Needless to say, if you put a zombie in a video game, I'll probably play it. Zombies Ate my Neighbors took up all of my free time when I was a kid, House of the Dead is one of my all time favorite games, and Left 4 Dead and Call of Duty: World at War's zombie maps have given me endless hours of entertainment. I'm always on the lookout for new zombie games, and have even recently decided to pick up Dead Rising for the Xbox 360.

Going through my collection of dust covered DS games that have been neglected worse than the Jon and Kate Plus 8 kids, I came across two games that I should have no excuse for not having played through to the end. The first one is called Touch the Dead.

Weird name, right? This game is an on-rails shooter that plays a lot like House of the Dead, which as mentioned before, is one of my all time favorite games. It obviously doesn't support a light gun, and instead takes advantage of the touch screen. You shoot by using the stylus to tap your zombie attackers, and reload by dragging a clip across the screen to your gun.

It's actually a lot more challenging than it sounds, and gets chaotic when you are being attacked by multiple enemies of different types. Some just shamble up to you and take a swing, while others are can be more aggressive. There are huge zombies that deal a bit more damage, and even some that will toss there heads at you. You are forced to decide which ones to attack first, as tapping and reloading takes more time than you would think, and you have to be quick to dispatch of them in the right order lest you have your face eaten.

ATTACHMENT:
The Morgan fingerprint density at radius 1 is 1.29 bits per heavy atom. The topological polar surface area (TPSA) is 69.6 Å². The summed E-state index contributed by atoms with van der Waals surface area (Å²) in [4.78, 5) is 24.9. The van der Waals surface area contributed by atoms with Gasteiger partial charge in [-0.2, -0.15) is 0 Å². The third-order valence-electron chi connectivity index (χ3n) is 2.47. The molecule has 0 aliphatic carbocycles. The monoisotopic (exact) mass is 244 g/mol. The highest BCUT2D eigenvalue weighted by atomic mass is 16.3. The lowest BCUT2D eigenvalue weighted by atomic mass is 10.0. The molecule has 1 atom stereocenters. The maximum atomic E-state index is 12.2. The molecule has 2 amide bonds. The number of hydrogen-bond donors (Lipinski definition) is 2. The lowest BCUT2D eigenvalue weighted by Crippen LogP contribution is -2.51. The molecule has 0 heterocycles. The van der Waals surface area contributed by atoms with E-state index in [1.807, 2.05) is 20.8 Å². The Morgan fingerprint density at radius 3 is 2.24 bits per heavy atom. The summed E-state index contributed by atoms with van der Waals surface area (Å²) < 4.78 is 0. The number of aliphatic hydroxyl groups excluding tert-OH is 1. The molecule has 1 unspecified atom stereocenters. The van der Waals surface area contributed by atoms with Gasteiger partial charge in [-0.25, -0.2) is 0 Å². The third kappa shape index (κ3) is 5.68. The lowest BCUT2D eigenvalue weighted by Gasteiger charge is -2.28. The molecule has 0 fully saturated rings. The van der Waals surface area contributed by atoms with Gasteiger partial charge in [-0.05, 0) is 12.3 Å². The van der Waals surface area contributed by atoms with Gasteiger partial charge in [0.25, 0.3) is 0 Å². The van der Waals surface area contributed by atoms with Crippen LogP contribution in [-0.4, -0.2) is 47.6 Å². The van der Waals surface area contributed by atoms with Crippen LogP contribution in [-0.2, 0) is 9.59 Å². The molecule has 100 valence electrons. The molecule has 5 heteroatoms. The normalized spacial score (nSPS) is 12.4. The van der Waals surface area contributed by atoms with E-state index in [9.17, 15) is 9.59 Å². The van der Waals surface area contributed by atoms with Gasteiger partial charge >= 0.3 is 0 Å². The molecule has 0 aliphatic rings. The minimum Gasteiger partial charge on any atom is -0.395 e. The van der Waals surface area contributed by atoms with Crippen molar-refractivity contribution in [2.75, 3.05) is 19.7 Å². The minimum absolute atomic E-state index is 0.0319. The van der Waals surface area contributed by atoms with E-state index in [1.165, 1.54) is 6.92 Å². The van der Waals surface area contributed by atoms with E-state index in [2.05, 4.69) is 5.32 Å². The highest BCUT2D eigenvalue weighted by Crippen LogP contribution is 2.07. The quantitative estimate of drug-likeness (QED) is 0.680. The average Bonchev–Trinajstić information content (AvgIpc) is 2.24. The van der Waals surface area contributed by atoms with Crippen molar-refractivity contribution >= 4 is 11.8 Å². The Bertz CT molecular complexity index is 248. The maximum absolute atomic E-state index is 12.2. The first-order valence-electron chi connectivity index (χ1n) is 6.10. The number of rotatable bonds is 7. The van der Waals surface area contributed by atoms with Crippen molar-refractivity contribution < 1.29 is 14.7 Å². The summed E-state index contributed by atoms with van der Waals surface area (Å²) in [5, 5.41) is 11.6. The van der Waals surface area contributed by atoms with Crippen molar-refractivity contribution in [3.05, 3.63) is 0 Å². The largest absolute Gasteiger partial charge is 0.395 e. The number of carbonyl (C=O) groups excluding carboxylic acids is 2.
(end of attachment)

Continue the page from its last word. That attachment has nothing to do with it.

The story is kind of meh, but the atmosphere did keep me intrigued. The main character, Rob Steiner, not to be confused with Rob Schneider of Deuce Bigalow fame, is sitting in a prison cell when his cell door suddenly opens up. Like any sane criminal would, he decides to cheese it on out of there. He is greeted by a bunch of empty cells and a few prison guards that have a hankering for brains. The game does a good job of maintaining a creepy feel, as the place feels totally deserted, and just when you start to get comfortable a maggot ridden corpse jumps at the screen.

The graphics are reminiscent of the blocky stuff that we used to see on the Sega Saturn, but they don't make the game unplayable by any means. If you are a graphics whore then it would probably be pretty bothersome, but otherwise it doesn't take away from an overall fun game.

In the end, I had a blast with this game. It gets very challenging as it goes on and I honestly had a hard time putting it down, even after dying a few times. The game is a bit short overall, but its perfect for a portable console like the DS. There are enough secrets and hidden power-ups to keep someone interested for a while. This one is definitely worth checking out, especially if you are a House of the Dead fan.

The next game that I played may have an even weirder title. Little Red Riding Hood's Zombie BBQ. Let that one sink in.